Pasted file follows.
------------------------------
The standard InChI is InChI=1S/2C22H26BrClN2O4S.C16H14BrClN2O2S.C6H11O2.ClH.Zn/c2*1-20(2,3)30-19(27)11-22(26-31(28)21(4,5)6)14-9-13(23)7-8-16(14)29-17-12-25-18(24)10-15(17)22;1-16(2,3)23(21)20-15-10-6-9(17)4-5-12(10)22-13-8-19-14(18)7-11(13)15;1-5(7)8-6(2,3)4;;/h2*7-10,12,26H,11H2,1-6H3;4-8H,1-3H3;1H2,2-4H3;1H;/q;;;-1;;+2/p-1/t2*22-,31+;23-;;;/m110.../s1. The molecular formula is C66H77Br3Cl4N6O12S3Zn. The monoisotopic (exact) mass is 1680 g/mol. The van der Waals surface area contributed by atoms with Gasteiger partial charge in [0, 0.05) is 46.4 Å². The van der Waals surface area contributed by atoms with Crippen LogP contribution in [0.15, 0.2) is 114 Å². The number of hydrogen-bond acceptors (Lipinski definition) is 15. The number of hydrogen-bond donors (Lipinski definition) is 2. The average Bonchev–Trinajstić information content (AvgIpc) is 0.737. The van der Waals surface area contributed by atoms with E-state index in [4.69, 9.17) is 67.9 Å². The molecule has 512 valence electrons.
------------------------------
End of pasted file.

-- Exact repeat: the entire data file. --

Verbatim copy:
The standard InChI is InChI=1S/2C22H26BrClN2O4S.C16H14BrClN2O2S.C6H11O2.ClH.Zn/c2*1-20(2,3)30-19(27)11-22(26-31(28)21(4,5)6)14-9-13(23)7-8-16(14)29-17-12-25-18(24)10-15(17)22;1-16(2,3)23(21)20-15-10-6-9(17)4-5-12(10)22-13-8-19-14(18)7-11(13)15;1-5(7)8-6(2,3)4;;/h2*7-10,12,26H,11H2,1-6H3;4-8H,1-3H3;1H2,2-4H3;1H;/q;;;-1;;+2/p-1/t2*22-,31+;23-;;;/m110.../s1. The molecular formula is C66H77Br3Cl4N6O12S3Zn. The monoisotopic (exact) mass is 1680 g/mol. The van der Waals surface area contributed by atoms with Gasteiger partial charge in [0, 0.05) is 46.4 Å². The van der Waals surface area contributed by atoms with Crippen LogP contribution in [0.15, 0.2) is 114 Å². The number of hydrogen-bond acceptors (Lipinski definition) is 15. The number of hydrogen-bond donors (Lipinski definition) is 2. The average Bonchev–Trinajstić information content (AvgIpc) is 0.737. The van der Waals surface area contributed by atoms with E-state index in [4.69, 9.17) is 67.9 Å². The molecule has 512 valence electrons.